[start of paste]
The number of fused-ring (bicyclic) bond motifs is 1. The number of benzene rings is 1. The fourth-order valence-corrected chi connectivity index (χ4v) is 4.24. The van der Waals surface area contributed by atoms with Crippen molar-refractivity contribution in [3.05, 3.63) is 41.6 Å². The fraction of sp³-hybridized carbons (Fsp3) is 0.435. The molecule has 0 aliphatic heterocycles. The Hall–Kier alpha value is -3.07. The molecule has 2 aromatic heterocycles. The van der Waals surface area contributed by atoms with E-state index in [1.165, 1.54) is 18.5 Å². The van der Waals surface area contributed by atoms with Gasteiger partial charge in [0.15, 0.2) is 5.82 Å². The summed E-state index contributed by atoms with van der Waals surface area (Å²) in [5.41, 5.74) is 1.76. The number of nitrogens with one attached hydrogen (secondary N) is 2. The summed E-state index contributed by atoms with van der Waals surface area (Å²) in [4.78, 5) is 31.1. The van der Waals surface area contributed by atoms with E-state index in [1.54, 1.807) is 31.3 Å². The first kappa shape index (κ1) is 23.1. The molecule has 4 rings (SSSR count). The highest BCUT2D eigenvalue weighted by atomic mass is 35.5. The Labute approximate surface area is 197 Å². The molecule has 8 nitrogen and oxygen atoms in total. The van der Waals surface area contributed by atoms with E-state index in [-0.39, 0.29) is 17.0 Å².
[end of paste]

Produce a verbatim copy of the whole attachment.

The number of fused-ring (bicyclic) bond motifs is 1. The number of benzene rings is 1. The fourth-order valence-corrected chi connectivity index (χ4v) is 4.24. The van der Waals surface area contributed by atoms with Crippen molar-refractivity contribution in [3.05, 3.63) is 41.6 Å². The fraction of sp³-hybridized carbons (Fsp3) is 0.435. The molecule has 0 aliphatic heterocycles. The Hall–Kier alpha value is -3.07. The molecule has 2 aromatic heterocycles. The van der Waals surface area contributed by atoms with E-state index in [1.165, 1.54) is 18.5 Å². The van der Waals surface area contributed by atoms with Gasteiger partial charge in [0.15, 0.2) is 5.82 Å². The summed E-state index contributed by atoms with van der Waals surface area (Å²) in [5.41, 5.74) is 1.76. The number of nitrogens with one attached hydrogen (secondary N) is 2. The summed E-state index contributed by atoms with van der Waals surface area (Å²) in [4.78, 5) is 31.1. The van der Waals surface area contributed by atoms with E-state index in [1.54, 1.807) is 31.3 Å². The first kappa shape index (κ1) is 23.1. The molecule has 4 rings (SSSR count). The highest BCUT2D eigenvalue weighted by atomic mass is 35.5. The Labute approximate surface area is 197 Å². The molecule has 8 nitrogen and oxygen atoms in total. The van der Waals surface area contributed by atoms with E-state index in [-0.39, 0.29) is 17.0 Å².